What, a split in the Bridgeport Republican Party? The machinations of local Republicans this mayoral cycle are certainly personality based with one wing of the party trying to grow the organization and current leadership in Town Chair Mike Garrett describing them as agents of the Democratic Party.
Former party leader Charlie Valentino has reemerged in GOP politics after his 2015 arrest involving car-tax delinquents in his role as a state marshal.
Former City Sheriff Joe McLaine has been highly critical of Garrett in the OIB comments section for not reaching out to African Americans.
Last week Dishon Francis, a 23-year-old salesman, announced his candidacy for the Republican nomination for mayor. He has some mayoral candidate company in veteran operative Ethan Book who also is not a fan of the current Republican leadership.
Garrett, no fan of Valentino or McLaine, says the party has not yet galvanized behind a candidate. “We have plenty of people who have indicated they would like to run for mayor,” says Garrett who will set an endorsement window for the 50-member RTC between July 16-23, according to the election calendar set by the Office of the Connecticut Secretary of the State.
“I am no Il Duce,” says Garrett, a reference to Democratic Town Chair Mario Testa who’d probably consider that declaration–the title of the former Italian leader Benito Mussolini–a credential.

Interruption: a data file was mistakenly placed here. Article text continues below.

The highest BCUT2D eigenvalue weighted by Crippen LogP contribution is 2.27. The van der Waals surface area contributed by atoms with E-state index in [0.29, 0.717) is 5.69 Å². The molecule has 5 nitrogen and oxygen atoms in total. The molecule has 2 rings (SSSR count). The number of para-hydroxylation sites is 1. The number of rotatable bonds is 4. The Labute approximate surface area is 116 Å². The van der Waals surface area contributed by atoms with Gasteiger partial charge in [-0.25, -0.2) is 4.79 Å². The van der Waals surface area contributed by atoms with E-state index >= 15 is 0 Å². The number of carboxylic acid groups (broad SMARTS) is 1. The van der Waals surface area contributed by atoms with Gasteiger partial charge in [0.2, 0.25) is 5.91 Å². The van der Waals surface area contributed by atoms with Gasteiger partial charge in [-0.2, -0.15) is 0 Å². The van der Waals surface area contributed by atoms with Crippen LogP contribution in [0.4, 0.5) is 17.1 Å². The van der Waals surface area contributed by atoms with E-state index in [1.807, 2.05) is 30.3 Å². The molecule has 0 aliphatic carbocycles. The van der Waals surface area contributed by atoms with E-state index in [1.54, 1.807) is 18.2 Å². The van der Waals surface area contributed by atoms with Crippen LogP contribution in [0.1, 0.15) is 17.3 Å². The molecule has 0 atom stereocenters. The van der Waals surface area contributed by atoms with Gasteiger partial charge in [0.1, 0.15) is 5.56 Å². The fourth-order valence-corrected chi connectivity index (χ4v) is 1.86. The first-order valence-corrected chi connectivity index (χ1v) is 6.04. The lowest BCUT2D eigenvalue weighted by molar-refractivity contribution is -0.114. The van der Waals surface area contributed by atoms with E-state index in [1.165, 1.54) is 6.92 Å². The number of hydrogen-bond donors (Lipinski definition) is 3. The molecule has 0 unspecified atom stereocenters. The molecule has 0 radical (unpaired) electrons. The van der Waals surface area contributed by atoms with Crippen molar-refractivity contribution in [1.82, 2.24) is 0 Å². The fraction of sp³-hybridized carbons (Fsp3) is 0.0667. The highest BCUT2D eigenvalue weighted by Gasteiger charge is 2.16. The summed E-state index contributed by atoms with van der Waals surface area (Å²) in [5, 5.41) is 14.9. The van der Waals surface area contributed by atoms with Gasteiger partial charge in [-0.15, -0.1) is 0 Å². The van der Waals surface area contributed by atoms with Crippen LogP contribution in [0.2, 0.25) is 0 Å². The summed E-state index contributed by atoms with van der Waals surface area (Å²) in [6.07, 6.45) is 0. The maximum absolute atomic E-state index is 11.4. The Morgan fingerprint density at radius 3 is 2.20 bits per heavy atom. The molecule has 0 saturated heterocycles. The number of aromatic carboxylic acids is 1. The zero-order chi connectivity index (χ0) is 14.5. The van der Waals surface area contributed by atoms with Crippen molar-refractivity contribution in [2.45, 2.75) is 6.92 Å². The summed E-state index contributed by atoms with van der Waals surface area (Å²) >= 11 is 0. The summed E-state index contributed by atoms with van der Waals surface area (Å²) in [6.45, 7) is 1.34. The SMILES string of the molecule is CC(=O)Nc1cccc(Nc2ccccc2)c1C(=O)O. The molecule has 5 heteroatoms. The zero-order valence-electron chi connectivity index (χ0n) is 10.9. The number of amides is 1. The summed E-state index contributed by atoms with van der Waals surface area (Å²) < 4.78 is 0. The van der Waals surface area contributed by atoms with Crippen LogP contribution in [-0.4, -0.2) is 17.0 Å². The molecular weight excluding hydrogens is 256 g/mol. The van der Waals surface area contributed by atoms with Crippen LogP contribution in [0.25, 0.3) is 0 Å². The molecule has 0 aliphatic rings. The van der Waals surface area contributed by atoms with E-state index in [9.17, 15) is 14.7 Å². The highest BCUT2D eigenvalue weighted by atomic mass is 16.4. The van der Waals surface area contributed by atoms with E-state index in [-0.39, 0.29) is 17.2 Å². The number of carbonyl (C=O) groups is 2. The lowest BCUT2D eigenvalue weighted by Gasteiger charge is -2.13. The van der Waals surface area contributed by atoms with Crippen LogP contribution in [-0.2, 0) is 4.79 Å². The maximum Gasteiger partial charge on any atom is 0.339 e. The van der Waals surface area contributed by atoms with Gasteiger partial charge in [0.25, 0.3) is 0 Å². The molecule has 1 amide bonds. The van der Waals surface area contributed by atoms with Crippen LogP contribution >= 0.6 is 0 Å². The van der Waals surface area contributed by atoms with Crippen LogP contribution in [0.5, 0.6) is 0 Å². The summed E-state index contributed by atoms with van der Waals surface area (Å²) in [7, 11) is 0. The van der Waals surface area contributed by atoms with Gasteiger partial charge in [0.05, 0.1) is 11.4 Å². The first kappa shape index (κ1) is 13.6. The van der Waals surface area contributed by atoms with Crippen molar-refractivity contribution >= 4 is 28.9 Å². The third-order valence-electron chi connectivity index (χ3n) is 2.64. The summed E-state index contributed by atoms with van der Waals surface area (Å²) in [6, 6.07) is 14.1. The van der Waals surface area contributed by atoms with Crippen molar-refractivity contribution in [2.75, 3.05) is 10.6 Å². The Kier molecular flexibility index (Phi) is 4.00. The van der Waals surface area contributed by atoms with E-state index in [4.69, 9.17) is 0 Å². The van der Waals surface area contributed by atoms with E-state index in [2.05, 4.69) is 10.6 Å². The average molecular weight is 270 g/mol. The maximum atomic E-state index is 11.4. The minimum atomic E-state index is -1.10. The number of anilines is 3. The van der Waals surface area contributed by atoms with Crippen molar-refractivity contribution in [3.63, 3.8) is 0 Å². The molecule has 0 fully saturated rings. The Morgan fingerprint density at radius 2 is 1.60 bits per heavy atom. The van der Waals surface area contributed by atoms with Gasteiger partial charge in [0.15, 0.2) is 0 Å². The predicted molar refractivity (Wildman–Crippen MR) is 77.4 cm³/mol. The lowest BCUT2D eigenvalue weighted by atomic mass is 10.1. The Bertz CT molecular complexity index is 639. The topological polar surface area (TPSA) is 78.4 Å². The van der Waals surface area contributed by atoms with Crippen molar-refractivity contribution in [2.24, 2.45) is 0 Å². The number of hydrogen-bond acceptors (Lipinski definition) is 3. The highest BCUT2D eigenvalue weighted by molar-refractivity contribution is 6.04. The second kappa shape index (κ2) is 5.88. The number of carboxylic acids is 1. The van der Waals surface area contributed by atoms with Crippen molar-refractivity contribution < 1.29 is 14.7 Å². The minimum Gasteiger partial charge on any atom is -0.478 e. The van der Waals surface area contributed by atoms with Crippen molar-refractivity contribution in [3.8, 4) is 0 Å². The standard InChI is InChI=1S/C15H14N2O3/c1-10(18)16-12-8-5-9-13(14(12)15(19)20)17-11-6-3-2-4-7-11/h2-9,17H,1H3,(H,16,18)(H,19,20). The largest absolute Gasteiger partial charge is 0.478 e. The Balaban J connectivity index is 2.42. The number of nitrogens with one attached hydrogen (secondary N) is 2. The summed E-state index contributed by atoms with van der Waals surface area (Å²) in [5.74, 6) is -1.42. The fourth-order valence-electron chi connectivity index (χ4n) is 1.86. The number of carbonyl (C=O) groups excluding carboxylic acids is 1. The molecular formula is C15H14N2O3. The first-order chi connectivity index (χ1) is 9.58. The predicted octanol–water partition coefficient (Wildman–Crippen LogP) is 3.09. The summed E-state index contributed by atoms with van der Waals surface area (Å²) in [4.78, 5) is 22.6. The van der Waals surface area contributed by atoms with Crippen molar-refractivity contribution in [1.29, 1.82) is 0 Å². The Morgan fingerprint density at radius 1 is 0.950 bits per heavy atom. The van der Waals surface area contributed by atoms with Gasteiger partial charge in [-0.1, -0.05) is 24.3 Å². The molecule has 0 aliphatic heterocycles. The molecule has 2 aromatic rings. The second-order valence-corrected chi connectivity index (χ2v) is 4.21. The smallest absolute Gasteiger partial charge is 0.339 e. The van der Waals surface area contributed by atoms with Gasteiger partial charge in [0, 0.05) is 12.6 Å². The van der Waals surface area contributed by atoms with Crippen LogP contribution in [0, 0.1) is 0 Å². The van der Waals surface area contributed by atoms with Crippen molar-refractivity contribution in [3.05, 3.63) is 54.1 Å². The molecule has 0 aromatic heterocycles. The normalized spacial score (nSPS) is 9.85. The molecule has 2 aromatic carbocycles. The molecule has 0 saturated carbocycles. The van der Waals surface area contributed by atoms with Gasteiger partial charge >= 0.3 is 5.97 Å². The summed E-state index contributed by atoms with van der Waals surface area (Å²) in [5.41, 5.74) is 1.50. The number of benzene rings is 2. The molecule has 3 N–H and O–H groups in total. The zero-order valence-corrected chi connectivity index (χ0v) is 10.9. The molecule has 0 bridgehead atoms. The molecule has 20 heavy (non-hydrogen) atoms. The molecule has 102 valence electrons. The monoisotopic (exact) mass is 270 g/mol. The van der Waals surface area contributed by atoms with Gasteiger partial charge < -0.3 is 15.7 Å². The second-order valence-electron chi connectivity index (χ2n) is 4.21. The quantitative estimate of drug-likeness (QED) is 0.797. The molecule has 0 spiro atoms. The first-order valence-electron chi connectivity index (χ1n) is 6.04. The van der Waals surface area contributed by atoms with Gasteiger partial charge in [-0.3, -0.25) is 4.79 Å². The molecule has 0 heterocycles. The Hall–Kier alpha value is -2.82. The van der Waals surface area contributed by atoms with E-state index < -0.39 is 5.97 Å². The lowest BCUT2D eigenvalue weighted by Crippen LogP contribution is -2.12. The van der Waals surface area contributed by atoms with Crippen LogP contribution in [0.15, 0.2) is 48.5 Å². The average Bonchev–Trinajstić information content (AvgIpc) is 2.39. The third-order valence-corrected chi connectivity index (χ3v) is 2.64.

Bridgeport Republicans, outnumbered by more than 10 to 1, have not won the mayoralty since Mary Moran became the city’s first female mayor in 1989. She lasted one two-year term defeated by Joe Ganim, now in his second tenure as mayor seeking another four-year term after his return to office in 2015. Bridgeport voters approved a four-year term during a charter referendum vote in 1998.
Testa too will set the Democratic Town Committee endorsement date within that state-declared window. The chairman generally schedules the convention at the back end of the endorsement calendar that provides challengers to endorsed candidates just a two-week window to hustle and submit petition signatures to elections officials. Ah, the gamesmanship of city elections.
Ganim has two announced Democratic challengers in State Senator Marilyn Moore and State Rep. Charlie Stallworth. Moore has not yet specified if she’ll wage a September primary or go straight to the general election as a petitioning candidate or as the candidate of the Connecticut Working Families Party where she is well-liked among leadership.
Bridgeport has about 47,000 registered Democrats. Primary challengers would need verified signatures from five percent, or roughly 2,350, of registered Democrats in the city to qualify for a citywide primary.
In addition to mayor seats are up for Board of Education, City Council, city clerk, town clerk and city sheriff slots.